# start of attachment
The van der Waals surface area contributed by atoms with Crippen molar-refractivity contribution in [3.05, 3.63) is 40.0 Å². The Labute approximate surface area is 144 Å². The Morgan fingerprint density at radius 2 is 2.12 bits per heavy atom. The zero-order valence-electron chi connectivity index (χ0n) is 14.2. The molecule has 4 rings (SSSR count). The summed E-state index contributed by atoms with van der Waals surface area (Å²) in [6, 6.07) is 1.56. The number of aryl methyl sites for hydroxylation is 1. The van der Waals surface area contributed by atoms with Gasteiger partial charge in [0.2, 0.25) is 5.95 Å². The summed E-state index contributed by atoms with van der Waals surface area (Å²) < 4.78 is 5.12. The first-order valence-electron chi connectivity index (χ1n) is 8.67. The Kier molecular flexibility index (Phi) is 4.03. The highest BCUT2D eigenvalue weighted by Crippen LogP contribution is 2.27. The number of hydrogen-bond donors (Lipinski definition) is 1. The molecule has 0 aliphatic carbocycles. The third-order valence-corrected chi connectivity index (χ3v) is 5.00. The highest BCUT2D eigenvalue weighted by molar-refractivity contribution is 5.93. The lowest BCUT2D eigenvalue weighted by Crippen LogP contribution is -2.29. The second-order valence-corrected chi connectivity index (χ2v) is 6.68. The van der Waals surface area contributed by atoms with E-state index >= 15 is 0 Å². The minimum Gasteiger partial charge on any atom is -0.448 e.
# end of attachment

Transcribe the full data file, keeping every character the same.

The van der Waals surface area contributed by atoms with Crippen molar-refractivity contribution in [3.05, 3.63) is 40.0 Å². The Labute approximate surface area is 144 Å². The Morgan fingerprint density at radius 2 is 2.12 bits per heavy atom. The zero-order valence-electron chi connectivity index (χ0n) is 14.2. The molecule has 4 rings (SSSR count). The summed E-state index contributed by atoms with van der Waals surface area (Å²) in [6, 6.07) is 1.56. The number of aryl methyl sites for hydroxylation is 1. The van der Waals surface area contributed by atoms with Gasteiger partial charge in [0.2, 0.25) is 5.95 Å². The summed E-state index contributed by atoms with van der Waals surface area (Å²) < 4.78 is 5.12. The first-order valence-electron chi connectivity index (χ1n) is 8.67. The Kier molecular flexibility index (Phi) is 4.03. The highest BCUT2D eigenvalue weighted by Crippen LogP contribution is 2.27. The number of hydrogen-bond donors (Lipinski definition) is 1. The molecule has 0 aliphatic carbocycles. The third-order valence-corrected chi connectivity index (χ3v) is 5.00. The highest BCUT2D eigenvalue weighted by molar-refractivity contribution is 5.93. The lowest BCUT2D eigenvalue weighted by Crippen LogP contribution is -2.29. The second-order valence-corrected chi connectivity index (χ2v) is 6.68. The van der Waals surface area contributed by atoms with E-state index >= 15 is 0 Å². The minimum Gasteiger partial charge on any atom is -0.448 e.